PS Heed the Naysayers, this Great Country has a bunch of folks that would LOVE to continue rehabilitating this Country’s 4 million miles of roads the exact same way they did it in 1956 while they order up their private jets on their iPhone apps… there I said it. We can make our crumbling roads GREAT AGAIN!!!! Blair : )

Now GO GET THIS DEAL HERE!

Practical Pavement Management for Local Agencies

Have you downloaded the Purdue e-Pub from Blair Barnhardt?

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Session Title

Practical Pavement Management for Local Agencies

Track Title

Pavement Management

Event Description/Abstract

During this presentation, attendees will learn
about best practices for pavement managers.
Whether you are setting up a pavement
management system (PMS) for the first time
and from ground zero, or you are a seasoned
pavement manager working with an existing
system, this presentation will provide you with
current, useful information that you will be able
to apply the moment you step back into your
office.

 

And Do Not Forget the FREE BOOK!

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Ha5 | Rocklin Installs High Density Mineral Bond | IPMA™ Charter Member

Written By: Joe Romer, RGS Inspector for City of Rocklin

Great Job Holbrook Asphalt…Blair

The City of Rocklin, always open to new products to maintain city streets and different strategies for pavement maintenance, applied High Density Mineral Bond (HDMB) treatment to residential streets this past summer. Richard Lawrence, Public Works Supervisor, became interested in HDMB after a webinar session on pavement maintenance products and applications. The City of Rocklin is no stranger to pavement maintenance projects. Slurry seal, crack sealing, micro surfacing and cape seals have been regular components of the city’s maintenance programs.

According to Mark Beatty, Senior Vice President at IPS / Holbrook Asphalt, “The City of Rocklin, was the first California agency to apply a new classification in pavement preser- vation known as a High Density Mineral Bond. With a 14-year performance history in other states, the product minimized any agency risk commonly associated with a first-time project. The surfacing couples a preservation treatment with a track record of performance with high aesthetics that residents embrace.”

Screen Shot 2016-06-14 at 6.29.19 PMFigure 1. HDMB Surfacing

HDMB has triggered intense interest and use nationally based solely upon its performance record. HDMB is a proprietary product of emulsion, polymer additives and very fine aggregates.

 

Screen Shot 2016-06-14 at 6.31.07 PMFigure 2. Spray Application of HDMB

It is spray-applied, similar to some seal coats, in a two application process. Rocklin’s research verified the performance history of HDMB. Over 200 million square feet have been installed throughout the U.S. The history of the product dates back to pilot installations in 2002.

It is a preservation treatment intended to keep good pavements in good condition by minimizing oxidative damage from moisture and from UV rays.

“Even though the application was new to California, we were anxious to get it on the ground because it had over a decade of prov- en performance,” stated Rocklin’s Richard Lawrence.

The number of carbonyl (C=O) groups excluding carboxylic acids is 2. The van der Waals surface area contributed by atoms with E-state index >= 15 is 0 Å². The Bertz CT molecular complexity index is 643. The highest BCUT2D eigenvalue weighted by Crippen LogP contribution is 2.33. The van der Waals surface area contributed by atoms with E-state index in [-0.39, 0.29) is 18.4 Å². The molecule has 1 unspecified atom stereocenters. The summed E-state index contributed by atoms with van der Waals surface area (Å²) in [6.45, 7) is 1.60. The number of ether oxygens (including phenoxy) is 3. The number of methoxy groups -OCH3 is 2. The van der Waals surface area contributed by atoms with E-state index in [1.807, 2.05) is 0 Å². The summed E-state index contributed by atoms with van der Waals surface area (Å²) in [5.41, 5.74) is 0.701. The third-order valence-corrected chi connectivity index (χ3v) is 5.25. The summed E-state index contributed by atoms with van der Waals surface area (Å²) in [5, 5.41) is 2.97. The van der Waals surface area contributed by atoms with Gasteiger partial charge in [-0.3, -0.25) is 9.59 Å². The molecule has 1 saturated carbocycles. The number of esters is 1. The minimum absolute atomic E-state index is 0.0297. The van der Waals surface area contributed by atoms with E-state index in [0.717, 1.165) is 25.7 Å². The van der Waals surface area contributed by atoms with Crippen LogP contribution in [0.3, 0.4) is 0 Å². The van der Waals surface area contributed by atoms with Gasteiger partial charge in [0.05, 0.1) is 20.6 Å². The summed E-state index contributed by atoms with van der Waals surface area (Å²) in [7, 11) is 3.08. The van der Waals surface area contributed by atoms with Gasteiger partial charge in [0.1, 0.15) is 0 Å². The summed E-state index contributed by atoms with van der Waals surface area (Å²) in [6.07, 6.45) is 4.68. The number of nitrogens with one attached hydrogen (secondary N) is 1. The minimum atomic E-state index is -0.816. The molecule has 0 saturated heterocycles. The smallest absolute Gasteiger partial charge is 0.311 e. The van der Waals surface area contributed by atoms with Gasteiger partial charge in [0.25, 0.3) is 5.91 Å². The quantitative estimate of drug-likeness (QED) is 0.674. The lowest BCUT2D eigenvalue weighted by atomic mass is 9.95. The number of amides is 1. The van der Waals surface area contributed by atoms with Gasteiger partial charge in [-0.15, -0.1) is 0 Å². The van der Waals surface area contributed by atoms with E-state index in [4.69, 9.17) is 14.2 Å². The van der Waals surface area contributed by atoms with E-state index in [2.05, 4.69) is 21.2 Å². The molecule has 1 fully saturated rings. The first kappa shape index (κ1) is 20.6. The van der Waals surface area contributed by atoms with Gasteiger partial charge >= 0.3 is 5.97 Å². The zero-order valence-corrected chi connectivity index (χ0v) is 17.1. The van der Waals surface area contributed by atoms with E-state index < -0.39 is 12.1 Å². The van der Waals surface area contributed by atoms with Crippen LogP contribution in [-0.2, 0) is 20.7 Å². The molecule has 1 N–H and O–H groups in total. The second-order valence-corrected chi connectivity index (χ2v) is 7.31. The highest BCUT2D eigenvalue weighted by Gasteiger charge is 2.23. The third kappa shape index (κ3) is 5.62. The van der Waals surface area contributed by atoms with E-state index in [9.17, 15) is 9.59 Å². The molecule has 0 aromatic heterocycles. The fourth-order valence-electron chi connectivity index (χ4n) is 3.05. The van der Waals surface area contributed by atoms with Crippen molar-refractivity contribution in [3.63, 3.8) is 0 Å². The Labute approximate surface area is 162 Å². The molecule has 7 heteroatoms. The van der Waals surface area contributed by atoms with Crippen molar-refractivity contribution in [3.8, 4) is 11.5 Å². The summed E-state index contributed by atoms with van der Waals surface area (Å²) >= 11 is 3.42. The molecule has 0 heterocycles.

As Tregg Holbrook, founder and CEO of IPS / Holbrook Asphalt, puts it, “As we advised community leaders managing pavement assets, we would steer decision makers to treatments with a known level of functioning, such as slurry, micro surfacing, or chip seals. The feed- back from residents was that they were often displeased with these types of surface treatments after they were installed.

Screen Shot 2016-06-14 at 6.32.19 PMFigure 3. Valve Covers Masked Before Spray Application of HDMB

Suggesting that agencies use pavement sealers that are considered to have better aesthetics, such as fog seals or parking lot emulsion sealers, which both turn roads black and are believed to look good post-installation, was always an option, but the performance longevity was recognized as a considerable weakness.”

As the inspector on this project, and hearing of this product for the first time, there were many questions to be answered. For example; What is it? How is the product applied? How do you measure the application rate? What is the product supposed to look like after application?

After the first day of application, these questions were quickly answered. The “HA- 5” HDMB product was installed by Holbrook Asphalt in July, 2015, working as subcontractor to Sierra Nevada Construction. Dipping the tank on the spreader truck before and after solved the application rate question. The HDMB left the roads a deep black color. This product is applied in two applications per street, requiring a 24-hour closure for the applications to fully cure. Each application consisted of one spreader truck “cutting in the gutters” by hand wand and shield, and the second spreader truck spraying the streets with the spray bar. This procedure was repeated a second time, after the first application had time to break. The average total application rate was 0.35 gallons per square yard. Street closures were planned such that residents were able to park a short distance from their homes. Phone calls were minimal after the residents were able to see the finished product.

There were many lessons learned from this project. Interestingly, it was found that after the HDMB was installed, surface temperatures, anticipated to be higher due to the darker col- or alone, were actually 5 to 10 degrees cooler as compared to adjacent pavements that either had no previous treatment or that had a micro or slurry installed years earlier.